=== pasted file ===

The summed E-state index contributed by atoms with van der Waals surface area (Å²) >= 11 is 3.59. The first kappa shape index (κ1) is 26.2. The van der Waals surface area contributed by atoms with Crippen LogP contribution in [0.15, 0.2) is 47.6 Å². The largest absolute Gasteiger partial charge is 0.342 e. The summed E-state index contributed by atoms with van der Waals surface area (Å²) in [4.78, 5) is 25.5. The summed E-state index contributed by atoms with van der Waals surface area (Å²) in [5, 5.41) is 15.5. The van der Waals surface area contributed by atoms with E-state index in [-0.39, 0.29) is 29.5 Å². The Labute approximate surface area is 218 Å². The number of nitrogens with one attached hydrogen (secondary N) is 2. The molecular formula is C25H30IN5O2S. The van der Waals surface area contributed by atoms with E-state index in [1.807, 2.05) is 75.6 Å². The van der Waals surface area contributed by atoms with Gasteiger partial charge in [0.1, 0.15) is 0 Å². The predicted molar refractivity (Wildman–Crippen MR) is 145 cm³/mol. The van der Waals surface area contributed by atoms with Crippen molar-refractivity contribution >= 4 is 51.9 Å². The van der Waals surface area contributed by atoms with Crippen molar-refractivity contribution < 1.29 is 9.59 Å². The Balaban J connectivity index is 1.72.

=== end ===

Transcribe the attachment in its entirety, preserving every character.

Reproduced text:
The summed E-state index contributed by atoms with van der Waals surface area (Å²) >= 11 is 3.59. The first kappa shape index (κ1) is 26.2. The van der Waals surface area contributed by atoms with Crippen LogP contribution in [0.15, 0.2) is 47.6 Å². The largest absolute Gasteiger partial charge is 0.342 e. The summed E-state index contributed by atoms with van der Waals surface area (Å²) in [4.78, 5) is 25.5. The summed E-state index contributed by atoms with van der Waals surface area (Å²) in [5, 5.41) is 15.5. The van der Waals surface area contributed by atoms with E-state index in [-0.39, 0.29) is 29.5 Å². The Labute approximate surface area is 218 Å². The number of nitrogens with one attached hydrogen (secondary N) is 2. The molecular formula is C25H30IN5O2S. The van der Waals surface area contributed by atoms with E-state index in [1.807, 2.05) is 75.6 Å². The van der Waals surface area contributed by atoms with Gasteiger partial charge in [0.1, 0.15) is 0 Å². The predicted molar refractivity (Wildman–Crippen MR) is 145 cm³/mol. The van der Waals surface area contributed by atoms with Crippen molar-refractivity contribution >= 4 is 51.9 Å². The van der Waals surface area contributed by atoms with Crippen molar-refractivity contribution < 1.29 is 9.59 Å². The Balaban J connectivity index is 1.72.